Directed by: Wes Craven
Source: DVD (Own Collection)
Average IMDb Rating: 7.4
Average Rotten Tomatoes Rating: 95%
Plot: Nancy Thompson is having horrible, reoccurring nightmares about a gruesome, badly scarred figure who wears a glove with razor sharp knives for fingers. At first, she thinks they are just bad dreams, but when she finds out that her friends are also having similar nightmares with the same eerie figure stalking them, she begins to think that this is no coincidence. One by one, all of her friends begin to die in their sleep, and Nancy soon realizes that the only way to survive is to stay awake, by any means necessary. Nancy begins to investigate who this mysterious figure is, but she soon realizes that this phantom dream killer is linked to a conspiracy that involves her father, a police officer, and other parents in the neighborhood. With lack of sleep beginning to take its tole on her, Nancy decides to fight back against this deranged killer, and will do anything she can to get him out of her dreams, and into the real world where he once existed.
This film was released during the peak of the “slasher era” of the 80s. Before A Nightmare on Elm Street debuted, every slasher film had the same formula: A mysterious, disfigured stalker targets a group of teens or young adults and kills them in the most graphic way possible. Sometimes the killer would kill his victims on a holiday or special occasion, like on Valentine’s Day or on prom night, or the setting of the killings would be at a usual teen/young adult hang out spot, such as a sorority house or at an amusement park funhouse (I just referenced 4 slasher flicks without giving out the movie title, damn I’m good). Usually one final girl would be left who kills the stalker and saves the day. End movie, roll credits, begin to prepare for shitty sequel.
Audiences at the time became jaded of the slasher film. There were so many slasher films that had the same plot that each new one began to saturate the market. They wanted to see something new, something different, and that’s where Wes Craven came in and altered the genre forever. Craven follows the same basic formula as the other popular slashers before him, but he introduces a new little twist that makes his killer, Freddy Krueger, more terrifying than Jason or Michael Meyers: He can come after you when you are in your most vulnerable state, in your dreams!!!!!!!! Holy shit, that is scary! You can, in theory, outrun Jason Voorhees (good luck with that), get in a car, drive to the airport, get in a plane and get the hell out of dodge, and you will survive. But at some point, you have to go to sleep. Hell, you can fall asleep on the plane ride getting away from Jason, but once you do, Freddy Krueger will be there, waiting for you, in his world where he is basically God (How much does that above scenario suck? You just got away from a crazy fucking guy who wears a hockey mask with a big ass machete chasing you through the woods and you fall asleep and now you’re being chased through a boiler room by a crazy fucking guy who is burned with a glove that has knives for fingers).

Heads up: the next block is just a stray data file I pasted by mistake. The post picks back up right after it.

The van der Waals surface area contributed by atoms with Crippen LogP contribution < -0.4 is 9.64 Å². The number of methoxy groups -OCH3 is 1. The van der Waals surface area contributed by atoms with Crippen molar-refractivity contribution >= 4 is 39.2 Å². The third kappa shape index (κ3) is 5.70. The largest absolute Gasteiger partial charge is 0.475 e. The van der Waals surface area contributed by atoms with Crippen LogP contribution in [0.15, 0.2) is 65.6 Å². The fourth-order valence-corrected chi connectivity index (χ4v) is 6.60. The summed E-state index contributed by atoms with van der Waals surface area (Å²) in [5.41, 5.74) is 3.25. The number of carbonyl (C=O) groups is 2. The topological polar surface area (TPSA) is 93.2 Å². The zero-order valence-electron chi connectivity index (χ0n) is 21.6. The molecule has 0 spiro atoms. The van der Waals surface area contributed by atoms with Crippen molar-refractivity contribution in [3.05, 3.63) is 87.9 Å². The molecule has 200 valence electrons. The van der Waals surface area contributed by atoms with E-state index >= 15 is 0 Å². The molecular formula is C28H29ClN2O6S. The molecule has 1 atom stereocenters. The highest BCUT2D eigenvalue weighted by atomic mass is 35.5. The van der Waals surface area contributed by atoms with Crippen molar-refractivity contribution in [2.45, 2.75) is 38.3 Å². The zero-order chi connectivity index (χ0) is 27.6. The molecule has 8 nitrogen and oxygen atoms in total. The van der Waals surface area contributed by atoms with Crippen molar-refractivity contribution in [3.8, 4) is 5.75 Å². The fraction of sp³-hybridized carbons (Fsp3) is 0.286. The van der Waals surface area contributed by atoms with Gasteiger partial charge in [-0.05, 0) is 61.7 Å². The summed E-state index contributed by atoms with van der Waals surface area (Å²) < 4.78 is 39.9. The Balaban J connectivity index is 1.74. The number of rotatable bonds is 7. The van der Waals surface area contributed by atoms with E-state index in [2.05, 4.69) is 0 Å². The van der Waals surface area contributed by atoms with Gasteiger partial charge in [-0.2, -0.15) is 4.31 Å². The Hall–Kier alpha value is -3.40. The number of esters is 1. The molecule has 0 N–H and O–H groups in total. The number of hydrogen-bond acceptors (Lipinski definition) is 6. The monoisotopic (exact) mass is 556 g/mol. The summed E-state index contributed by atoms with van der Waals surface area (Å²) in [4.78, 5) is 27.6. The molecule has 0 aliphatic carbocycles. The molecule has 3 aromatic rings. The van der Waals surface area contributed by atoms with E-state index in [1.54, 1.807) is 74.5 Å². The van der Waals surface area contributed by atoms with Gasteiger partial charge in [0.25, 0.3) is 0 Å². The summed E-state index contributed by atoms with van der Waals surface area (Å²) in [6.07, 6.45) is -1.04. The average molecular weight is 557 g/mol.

This supernatural twist on the slasher genre made Nightmare an instant classic and introduced the world to Freddy Krueger, the new kid on the block of horror icons, alongside Leatherface, Michael Meyers, and Jason (Come to think of it, if I had to create a Mount Rushmore of horror icons, these four would be it). The supernatural twist of a killer killing you in your dreams probably kept a bunch of kids up all night, terrified to go to sleep. And the fact that Wes Craven says that the idea of dying in your sleep is based on a true story, that increases the fright factor even more.
The Nightmare franchise would go on to produce 6 sequels, a collaboration with another horror franchise, and a shitty remake, but I will always remember this first film as the best of them all. This movie had Freddy at his scariest, not cracking jokes and looking like a shell of his former self. This was the first movie I saw with Robert Englund, and he would go on to be one of my favorite genre actors of all time, ranking right up there with Bruce Campbell. A classic which should be viewed by any fan of horror.
Until next time,
Matt De Luna, the DeLunatic